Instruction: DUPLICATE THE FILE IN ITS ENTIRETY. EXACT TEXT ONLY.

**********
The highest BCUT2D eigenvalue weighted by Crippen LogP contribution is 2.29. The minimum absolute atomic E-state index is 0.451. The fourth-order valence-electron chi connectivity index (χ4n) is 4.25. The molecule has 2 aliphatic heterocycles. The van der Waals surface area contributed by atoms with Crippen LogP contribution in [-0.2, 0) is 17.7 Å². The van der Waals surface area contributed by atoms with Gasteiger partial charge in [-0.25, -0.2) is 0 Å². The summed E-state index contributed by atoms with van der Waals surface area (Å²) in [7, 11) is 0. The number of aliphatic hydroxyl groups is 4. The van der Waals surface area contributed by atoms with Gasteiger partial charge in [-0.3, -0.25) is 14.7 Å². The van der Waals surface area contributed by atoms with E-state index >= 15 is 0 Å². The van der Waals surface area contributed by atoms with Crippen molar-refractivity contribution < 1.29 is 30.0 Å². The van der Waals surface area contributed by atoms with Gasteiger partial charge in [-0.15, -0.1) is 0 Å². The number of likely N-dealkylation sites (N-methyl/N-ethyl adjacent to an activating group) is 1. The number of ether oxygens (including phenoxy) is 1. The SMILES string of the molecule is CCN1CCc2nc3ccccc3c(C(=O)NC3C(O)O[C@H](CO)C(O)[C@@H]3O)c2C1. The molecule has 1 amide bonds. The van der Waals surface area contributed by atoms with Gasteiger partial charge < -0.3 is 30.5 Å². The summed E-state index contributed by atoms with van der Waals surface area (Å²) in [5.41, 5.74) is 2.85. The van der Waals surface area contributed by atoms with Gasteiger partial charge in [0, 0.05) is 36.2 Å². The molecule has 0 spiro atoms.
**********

The highest BCUT2D eigenvalue weighted by Crippen LogP contribution is 2.29. The minimum absolute atomic E-state index is 0.451. The fourth-order valence-electron chi connectivity index (χ4n) is 4.25. The molecule has 2 aliphatic heterocycles. The van der Waals surface area contributed by atoms with Crippen LogP contribution in [-0.2, 0) is 17.7 Å². The van der Waals surface area contributed by atoms with Gasteiger partial charge in [-0.25, -0.2) is 0 Å². The summed E-state index contributed by atoms with van der Waals surface area (Å²) in [7, 11) is 0. The number of aliphatic hydroxyl groups is 4. The van der Waals surface area contributed by atoms with Gasteiger partial charge in [-0.3, -0.25) is 14.7 Å². The van der Waals surface area contributed by atoms with E-state index >= 15 is 0 Å². The van der Waals surface area contributed by atoms with Crippen molar-refractivity contribution < 1.29 is 30.0 Å². The van der Waals surface area contributed by atoms with Gasteiger partial charge in [-0.15, -0.1) is 0 Å². The number of likely N-dealkylation sites (N-methyl/N-ethyl adjacent to an activating group) is 1. The number of ether oxygens (including phenoxy) is 1. The SMILES string of the molecule is CCN1CCc2nc3ccccc3c(C(=O)NC3C(O)O[C@H](CO)C(O)[C@@H]3O)c2C1. The molecule has 1 amide bonds. The van der Waals surface area contributed by atoms with Gasteiger partial charge < -0.3 is 30.5 Å². The summed E-state index contributed by atoms with van der Waals surface area (Å²) in [5.41, 5.74) is 2.85. The van der Waals surface area contributed by atoms with Gasteiger partial charge in [0, 0.05) is 36.2 Å². The molecule has 0 spiro atoms.